The amenities in USS EAGLE 19 (PE-19), built by Henry Ford in 1918, weren’t much. Compared to the habitability standards for ships built during World War II, they were crude. The feature that detracted the most from human dignity was the enlisted-men’s head; it consisted of a galvanized metal trough that could accommodate six sailors simultaneously. Privacy was none existent. Space limitations were such that nothing could be done about it. Besides, it was the first lieutenant’s responsibility, not mine. However, the archaic freshwater system was my responsibility.
When I reported on board in December of 1943, I soon found that the most disturbing feature was the 700-gallon gravity tank that was secured to the galley overhead. The cook was supposed to monitor a sight glass that thoughtful Henry provided. When the glass showed that three quarters of the water in the tank was expended by the sixty or so people on board, the cook was supposed to notify the engine-room watch. A snipe then lined up the condensate pump and transferred water from a double-bottom tank. The cook wasn’t reliable and during my first month as the engineering officer the tank went dry when the captain was in his shower. All hell broke loose!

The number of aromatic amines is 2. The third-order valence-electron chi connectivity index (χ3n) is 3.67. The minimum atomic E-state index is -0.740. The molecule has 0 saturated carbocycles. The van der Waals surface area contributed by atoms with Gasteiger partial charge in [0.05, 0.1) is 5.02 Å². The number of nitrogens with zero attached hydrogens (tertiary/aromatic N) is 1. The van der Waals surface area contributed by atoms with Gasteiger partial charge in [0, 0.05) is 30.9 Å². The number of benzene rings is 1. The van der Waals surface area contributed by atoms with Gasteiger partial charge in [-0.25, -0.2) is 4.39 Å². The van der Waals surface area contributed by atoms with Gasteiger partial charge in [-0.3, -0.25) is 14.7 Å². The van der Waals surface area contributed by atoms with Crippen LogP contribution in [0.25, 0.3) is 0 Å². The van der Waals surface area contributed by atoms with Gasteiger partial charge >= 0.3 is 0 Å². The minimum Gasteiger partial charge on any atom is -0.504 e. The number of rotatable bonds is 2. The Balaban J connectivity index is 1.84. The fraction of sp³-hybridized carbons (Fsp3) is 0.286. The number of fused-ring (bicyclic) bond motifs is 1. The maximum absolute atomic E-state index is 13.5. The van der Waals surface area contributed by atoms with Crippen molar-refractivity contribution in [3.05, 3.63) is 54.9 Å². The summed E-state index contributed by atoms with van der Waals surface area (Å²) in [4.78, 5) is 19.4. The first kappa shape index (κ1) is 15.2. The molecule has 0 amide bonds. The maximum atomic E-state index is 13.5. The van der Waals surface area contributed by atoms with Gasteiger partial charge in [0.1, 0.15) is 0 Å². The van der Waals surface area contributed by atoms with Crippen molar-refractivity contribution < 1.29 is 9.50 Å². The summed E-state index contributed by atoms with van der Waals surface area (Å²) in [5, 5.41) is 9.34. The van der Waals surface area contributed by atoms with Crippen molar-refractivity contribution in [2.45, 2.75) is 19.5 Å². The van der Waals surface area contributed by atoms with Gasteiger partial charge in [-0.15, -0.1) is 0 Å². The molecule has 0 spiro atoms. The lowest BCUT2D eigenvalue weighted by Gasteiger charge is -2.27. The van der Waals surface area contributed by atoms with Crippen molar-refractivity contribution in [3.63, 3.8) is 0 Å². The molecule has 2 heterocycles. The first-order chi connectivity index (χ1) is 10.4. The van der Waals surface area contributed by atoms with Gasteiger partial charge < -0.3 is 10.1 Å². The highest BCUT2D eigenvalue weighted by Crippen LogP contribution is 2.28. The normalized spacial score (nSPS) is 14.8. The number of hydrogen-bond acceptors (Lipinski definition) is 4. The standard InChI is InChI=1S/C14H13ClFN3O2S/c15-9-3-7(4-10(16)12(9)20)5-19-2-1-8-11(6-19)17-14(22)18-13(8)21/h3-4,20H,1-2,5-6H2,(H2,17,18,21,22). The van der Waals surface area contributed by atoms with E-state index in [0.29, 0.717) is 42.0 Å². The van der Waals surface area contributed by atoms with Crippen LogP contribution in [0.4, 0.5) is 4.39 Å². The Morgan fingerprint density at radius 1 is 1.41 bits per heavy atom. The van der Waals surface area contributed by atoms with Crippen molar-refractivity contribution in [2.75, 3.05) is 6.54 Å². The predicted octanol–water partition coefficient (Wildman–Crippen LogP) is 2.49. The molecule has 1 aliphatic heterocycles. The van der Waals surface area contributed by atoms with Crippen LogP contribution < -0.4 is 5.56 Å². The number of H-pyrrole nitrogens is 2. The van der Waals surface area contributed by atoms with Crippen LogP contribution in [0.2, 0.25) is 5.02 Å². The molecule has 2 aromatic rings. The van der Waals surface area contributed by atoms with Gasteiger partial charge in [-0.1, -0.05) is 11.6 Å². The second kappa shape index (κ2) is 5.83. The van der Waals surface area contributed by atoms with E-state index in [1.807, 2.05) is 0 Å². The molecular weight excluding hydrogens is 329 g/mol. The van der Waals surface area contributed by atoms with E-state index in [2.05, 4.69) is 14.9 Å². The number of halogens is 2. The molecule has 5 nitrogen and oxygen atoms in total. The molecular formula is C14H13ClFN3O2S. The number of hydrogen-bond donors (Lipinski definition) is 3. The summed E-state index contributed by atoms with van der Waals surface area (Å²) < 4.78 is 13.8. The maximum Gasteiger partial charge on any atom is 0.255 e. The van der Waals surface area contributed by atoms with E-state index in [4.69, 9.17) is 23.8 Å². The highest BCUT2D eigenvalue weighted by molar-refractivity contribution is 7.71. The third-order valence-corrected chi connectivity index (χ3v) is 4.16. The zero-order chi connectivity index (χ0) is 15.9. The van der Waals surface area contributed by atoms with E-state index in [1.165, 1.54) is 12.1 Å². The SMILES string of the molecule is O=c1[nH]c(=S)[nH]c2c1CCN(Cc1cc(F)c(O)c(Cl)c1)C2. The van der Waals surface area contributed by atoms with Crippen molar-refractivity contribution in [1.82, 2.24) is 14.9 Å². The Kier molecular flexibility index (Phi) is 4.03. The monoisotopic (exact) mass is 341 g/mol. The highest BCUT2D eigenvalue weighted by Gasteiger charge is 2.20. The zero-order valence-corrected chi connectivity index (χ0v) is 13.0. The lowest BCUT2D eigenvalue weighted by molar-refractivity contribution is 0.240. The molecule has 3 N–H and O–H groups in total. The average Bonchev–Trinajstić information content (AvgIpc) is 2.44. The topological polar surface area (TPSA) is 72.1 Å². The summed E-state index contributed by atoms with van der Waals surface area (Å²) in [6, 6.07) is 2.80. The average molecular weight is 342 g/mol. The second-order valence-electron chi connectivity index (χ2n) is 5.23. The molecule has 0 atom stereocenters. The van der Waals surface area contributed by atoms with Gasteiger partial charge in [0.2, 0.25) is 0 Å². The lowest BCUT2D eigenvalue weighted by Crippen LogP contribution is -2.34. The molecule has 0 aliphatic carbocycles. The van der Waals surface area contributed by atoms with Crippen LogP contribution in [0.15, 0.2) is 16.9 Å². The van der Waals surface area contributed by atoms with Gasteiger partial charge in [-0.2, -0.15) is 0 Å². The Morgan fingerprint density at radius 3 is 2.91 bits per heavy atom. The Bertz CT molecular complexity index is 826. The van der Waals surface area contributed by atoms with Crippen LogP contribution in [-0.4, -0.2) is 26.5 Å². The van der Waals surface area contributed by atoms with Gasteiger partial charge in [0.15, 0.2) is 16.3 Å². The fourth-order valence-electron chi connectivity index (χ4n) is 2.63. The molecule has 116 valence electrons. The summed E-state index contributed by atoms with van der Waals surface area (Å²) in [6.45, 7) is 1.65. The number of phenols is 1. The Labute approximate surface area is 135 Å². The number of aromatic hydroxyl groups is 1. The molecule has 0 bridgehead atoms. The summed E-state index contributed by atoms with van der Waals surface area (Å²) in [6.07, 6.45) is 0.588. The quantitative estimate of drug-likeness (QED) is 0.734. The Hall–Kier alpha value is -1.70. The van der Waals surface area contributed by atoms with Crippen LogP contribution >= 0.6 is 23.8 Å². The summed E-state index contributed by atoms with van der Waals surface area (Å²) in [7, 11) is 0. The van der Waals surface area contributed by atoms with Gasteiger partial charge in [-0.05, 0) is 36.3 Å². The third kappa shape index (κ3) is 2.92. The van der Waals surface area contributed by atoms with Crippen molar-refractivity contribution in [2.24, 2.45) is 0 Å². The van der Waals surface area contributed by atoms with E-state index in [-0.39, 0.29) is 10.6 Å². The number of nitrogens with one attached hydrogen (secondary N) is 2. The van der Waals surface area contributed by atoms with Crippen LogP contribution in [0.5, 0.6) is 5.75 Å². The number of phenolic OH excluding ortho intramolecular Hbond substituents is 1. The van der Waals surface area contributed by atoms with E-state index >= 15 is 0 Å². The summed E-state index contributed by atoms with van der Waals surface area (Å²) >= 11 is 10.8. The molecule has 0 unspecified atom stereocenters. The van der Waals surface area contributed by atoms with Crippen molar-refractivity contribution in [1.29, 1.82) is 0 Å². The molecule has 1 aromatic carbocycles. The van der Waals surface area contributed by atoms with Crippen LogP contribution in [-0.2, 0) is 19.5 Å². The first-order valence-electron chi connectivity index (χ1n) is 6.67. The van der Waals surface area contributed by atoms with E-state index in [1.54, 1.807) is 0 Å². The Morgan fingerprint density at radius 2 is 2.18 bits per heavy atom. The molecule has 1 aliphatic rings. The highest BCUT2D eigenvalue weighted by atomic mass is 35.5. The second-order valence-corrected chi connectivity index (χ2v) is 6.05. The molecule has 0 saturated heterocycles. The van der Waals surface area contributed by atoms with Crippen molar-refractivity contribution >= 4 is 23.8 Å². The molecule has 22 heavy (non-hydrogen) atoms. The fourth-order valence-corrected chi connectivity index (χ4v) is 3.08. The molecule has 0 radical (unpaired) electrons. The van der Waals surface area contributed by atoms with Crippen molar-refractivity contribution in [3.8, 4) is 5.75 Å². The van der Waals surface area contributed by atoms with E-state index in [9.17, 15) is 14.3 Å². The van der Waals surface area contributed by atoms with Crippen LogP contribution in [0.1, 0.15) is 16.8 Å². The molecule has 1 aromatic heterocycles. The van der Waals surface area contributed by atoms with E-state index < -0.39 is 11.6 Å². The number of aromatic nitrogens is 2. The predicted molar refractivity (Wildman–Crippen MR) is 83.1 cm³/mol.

Also, the cook was supposed to notify the engine-room watch when the gravity tank became full. He sometimes goofed and fresh water that had been laboriously distilled from seawater, overflowed into the galley sink. The operator of the old high-pressure submerged-coil evaporator then had a fit.
For water storage, Henry provided two adjacent double-bottom tanks. One was for boiler feed water; the other was for potable water. Scalding-hot condensate was always being discharged into one or the other. Thus, the water in both tanks was always hot due to heat transfer through the thin plating that separated them.
Even after potable water trickled down from the gravity tank to our drinking fountains, it was lukewarm. What’s more, per Navy practice the potable-water tank was treated with a coating that imparted a distinct zinc taste.
The final problem was due to the location of the gravity tank. When filled, it weighed three tons. Since it was relatively high in the ship it contributed significantly to the severe rolling experienced in any kind of a seaway.
In order to overcome all the problems I needed another pump.